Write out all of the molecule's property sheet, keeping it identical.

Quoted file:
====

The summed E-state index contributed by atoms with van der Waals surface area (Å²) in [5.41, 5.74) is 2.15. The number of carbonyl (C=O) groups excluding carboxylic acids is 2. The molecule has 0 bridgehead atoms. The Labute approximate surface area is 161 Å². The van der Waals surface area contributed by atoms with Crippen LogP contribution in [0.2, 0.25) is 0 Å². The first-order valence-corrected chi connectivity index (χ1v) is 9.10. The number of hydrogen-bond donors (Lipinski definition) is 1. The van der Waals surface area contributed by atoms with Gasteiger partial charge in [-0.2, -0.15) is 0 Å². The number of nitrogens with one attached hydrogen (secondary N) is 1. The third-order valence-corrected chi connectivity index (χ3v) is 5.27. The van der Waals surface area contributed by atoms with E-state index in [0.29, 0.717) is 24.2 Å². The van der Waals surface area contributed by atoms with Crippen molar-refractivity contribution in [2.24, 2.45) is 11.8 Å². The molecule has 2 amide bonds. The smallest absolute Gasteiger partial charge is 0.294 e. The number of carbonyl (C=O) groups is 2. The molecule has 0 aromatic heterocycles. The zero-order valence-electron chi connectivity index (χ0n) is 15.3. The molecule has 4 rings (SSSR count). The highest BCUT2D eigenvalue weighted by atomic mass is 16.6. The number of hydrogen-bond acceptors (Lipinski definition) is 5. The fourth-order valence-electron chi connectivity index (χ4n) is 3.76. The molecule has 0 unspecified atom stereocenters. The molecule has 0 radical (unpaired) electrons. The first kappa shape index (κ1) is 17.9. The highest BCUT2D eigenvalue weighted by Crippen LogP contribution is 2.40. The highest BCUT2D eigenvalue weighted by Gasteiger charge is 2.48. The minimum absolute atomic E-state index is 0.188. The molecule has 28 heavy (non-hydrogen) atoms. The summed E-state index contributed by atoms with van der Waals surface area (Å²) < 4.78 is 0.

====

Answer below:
The summed E-state index contributed by atoms with van der Waals surface area (Å²) in [5.41, 5.74) is 2.15. The number of carbonyl (C=O) groups excluding carboxylic acids is 2. The molecule has 0 bridgehead atoms. The Labute approximate surface area is 161 Å². The van der Waals surface area contributed by atoms with Crippen LogP contribution in [0.2, 0.25) is 0 Å². The first-order valence-corrected chi connectivity index (χ1v) is 9.10. The number of hydrogen-bond donors (Lipinski definition) is 1. The van der Waals surface area contributed by atoms with Gasteiger partial charge in [-0.2, -0.15) is 0 Å². The number of nitrogens with one attached hydrogen (secondary N) is 1. The third-order valence-corrected chi connectivity index (χ3v) is 5.27. The van der Waals surface area contributed by atoms with E-state index in [0.29, 0.717) is 24.2 Å². The van der Waals surface area contributed by atoms with Crippen molar-refractivity contribution in [2.24, 2.45) is 11.8 Å². The molecule has 2 amide bonds. The smallest absolute Gasteiger partial charge is 0.294 e. The number of carbonyl (C=O) groups is 2. The molecule has 0 aromatic heterocycles. The zero-order valence-electron chi connectivity index (χ0n) is 15.3. The molecule has 4 rings (SSSR count). The highest BCUT2D eigenvalue weighted by atomic mass is 16.6. The number of hydrogen-bond acceptors (Lipinski definition) is 5. The fourth-order valence-electron chi connectivity index (χ4n) is 3.76. The molecule has 0 unspecified atom stereocenters. The molecule has 0 radical (unpaired) electrons. The first kappa shape index (κ1) is 17.9. The highest BCUT2D eigenvalue weighted by Crippen LogP contribution is 2.40. The highest BCUT2D eigenvalue weighted by Gasteiger charge is 2.48. The minimum absolute atomic E-state index is 0.188. The molecule has 28 heavy (non-hydrogen) atoms. The summed E-state index contributed by atoms with van der Waals surface area (Å²) < 4.78 is 0.